By Michael L. Moskowitz and Melissa A. Guseynov

In a recent decision of particular relevance to mortgage lenders, Veltre v. Fifth Third Bank, 2017 WL 387361 (Bankr. W.D. Pa. Jan. 27, 2017), the United States Bankruptcy Court for the Western District of Pennsylvania held that property sold at a properly conducted and non-collusive foreclosure sale may not serve as the basis for a preference action under section 547 of the Bankruptcy Code. This decision focuses attention on the debate over whether a creditor who forecloses on real property receives a preference or fraudulent transfer, even if the foreclosure sale complied with applicable state law.   

In Veltre, the debtor (“Debtor”) filed a bankruptcy petition shortly after Fifth Third Bank (“Fifth Third”), a junior mortgagee, purchased her home at a foreclosure sale. Debtor commenced an adversary proceeding against Fifth Third, alleging the foreclosure sale created an $80,000 preference in Fifth Third’s favor. The alleged preference was calculated by Debtor as the difference between the amount paid by Fifth Third at the sale and the purported market value of the property, less the amount of the debt owed to Fifth Third.

Under section 547 of the Bankruptcy Code, a transfer of a debtor’s property interest may be avoided if, among other things, the transfer was made to a creditor in the 90 days prior to the debtor’s bankruptcy filing and the creditor received more than it would as a creditor in a chapter 7 case.  See 11 U.S.C. § 547.

Fifth Third moved to dismiss Debtor’s complaint for failure to state a claim, arguing that a validly conducted foreclosure sale bars the transfer from being avoided as a preferential transfer. In her opinion, Bankruptcy Judge Carlota M. Bohm acknowledged the differing judicial opinions and lack of binding authority on the issue before her, but ultimately agreed with Fifth Bank’s position, stating that Debtor had every opportunity under Pennsylvania law to redeem her interest in the mortgaged property.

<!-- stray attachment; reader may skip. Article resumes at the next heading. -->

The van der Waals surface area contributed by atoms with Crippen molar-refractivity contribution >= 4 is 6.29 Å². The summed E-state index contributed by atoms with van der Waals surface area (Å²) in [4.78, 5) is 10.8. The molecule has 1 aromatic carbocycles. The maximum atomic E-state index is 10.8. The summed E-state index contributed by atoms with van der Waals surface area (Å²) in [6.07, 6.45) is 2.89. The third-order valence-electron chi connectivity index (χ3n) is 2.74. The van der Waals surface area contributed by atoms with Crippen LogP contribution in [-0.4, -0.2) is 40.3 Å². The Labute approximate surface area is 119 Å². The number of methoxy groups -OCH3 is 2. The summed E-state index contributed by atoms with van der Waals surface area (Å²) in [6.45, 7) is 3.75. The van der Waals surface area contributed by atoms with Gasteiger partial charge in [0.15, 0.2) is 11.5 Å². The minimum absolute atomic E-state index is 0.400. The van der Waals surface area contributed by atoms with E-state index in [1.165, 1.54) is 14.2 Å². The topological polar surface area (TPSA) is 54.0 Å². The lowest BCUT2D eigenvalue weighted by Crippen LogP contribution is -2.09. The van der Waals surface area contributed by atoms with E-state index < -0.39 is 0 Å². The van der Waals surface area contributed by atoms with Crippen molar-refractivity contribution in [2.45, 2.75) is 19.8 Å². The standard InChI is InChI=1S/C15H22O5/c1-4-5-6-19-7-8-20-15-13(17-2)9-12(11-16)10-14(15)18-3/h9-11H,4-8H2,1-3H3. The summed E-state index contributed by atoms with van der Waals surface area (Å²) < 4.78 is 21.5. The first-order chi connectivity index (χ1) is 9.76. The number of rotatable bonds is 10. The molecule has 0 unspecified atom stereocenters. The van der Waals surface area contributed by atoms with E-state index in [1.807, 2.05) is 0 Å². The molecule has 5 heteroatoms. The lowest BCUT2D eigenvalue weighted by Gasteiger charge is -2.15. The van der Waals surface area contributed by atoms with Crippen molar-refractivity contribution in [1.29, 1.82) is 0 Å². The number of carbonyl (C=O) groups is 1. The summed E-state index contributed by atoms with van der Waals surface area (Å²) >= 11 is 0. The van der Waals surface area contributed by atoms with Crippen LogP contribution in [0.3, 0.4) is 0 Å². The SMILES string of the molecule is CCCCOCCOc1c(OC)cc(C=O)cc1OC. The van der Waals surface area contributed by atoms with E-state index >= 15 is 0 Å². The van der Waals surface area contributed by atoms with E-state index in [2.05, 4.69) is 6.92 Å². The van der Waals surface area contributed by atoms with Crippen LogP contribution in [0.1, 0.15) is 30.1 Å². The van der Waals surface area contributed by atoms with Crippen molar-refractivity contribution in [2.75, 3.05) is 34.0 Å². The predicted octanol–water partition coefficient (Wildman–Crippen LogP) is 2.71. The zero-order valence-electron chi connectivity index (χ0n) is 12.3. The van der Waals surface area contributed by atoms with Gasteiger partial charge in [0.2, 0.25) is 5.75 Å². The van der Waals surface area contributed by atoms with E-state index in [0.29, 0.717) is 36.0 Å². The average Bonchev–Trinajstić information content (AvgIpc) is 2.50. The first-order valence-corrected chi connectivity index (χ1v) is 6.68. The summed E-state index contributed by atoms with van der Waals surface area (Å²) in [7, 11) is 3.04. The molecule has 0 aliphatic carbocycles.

In addition, Judge Bohm cited to the Supreme Court’s holding in BFP v. Resolution Trust Corp., 114 S. Ct. 1757(1994), for the proposition that if applicable state foreclosure requirements are satisfied, the price obtained at a foreclosure sale constitutes reasonably equivalent value as a matter of law. Although BFP involved an alleged fraudulent transfer, Judge Bohm applied the Supreme Court case to the facts of the case at hand to show that Fifth Third did not receive more than it would have through a chapter 7 liquidation.

Judge Bohm opined that foreclosure sales implemented in compliance with applicable state law “must be final and the rights created and extinguished by them cannot be disturbed by the filing of a bankruptcy petition.”  Thus, the Court concluded that Fifth Third could not have received more than reasonably equivalent value because it purchased the property at a regularly-conducted, non-collusive, sheriff’s sale.  

This case is significant in that it may mark a judicial shift in thinking with regard to the finality of foreclosure sales for lenders that successfully credit bid. Weltman & Moskowitz will continue to monitor the application of this ruling on other adversary proceedings.  We will continue to keep our clients and colleagues informed.

We welcome any inquiries you may have and recommend you reach out to us at (212) 684-7800, (201) 794-7500 or email Michael Moskowitz to discuss any bankruptcy or foreclosure challenges you may be facing.   

Richard Weltman & Michael Moskowitz |

About Weltman & Moskowitz, LLP, A New York and New Jersey Business, Bankruptcy, and Creditors’ Rights Law Firm:

Founded in 1987, Weltman & Moskowitz, LLP is a highly regarded business law firm concentrating on creditors’ rights, bankruptcy, foreclosure, and business litigation. Michael L. Moskowitz, a partner with the firm, focuses his practice on business and bankruptcy litigation, as well as creditor’s rights, foreclosure, adversary proceeding litigation, corporate counseling, M&A, and transactional matters. Michael can be reached at (212) 684-7800, (201) 794-7500 or Melissa Guseynov is an associate of the firm. Melissa can be reached at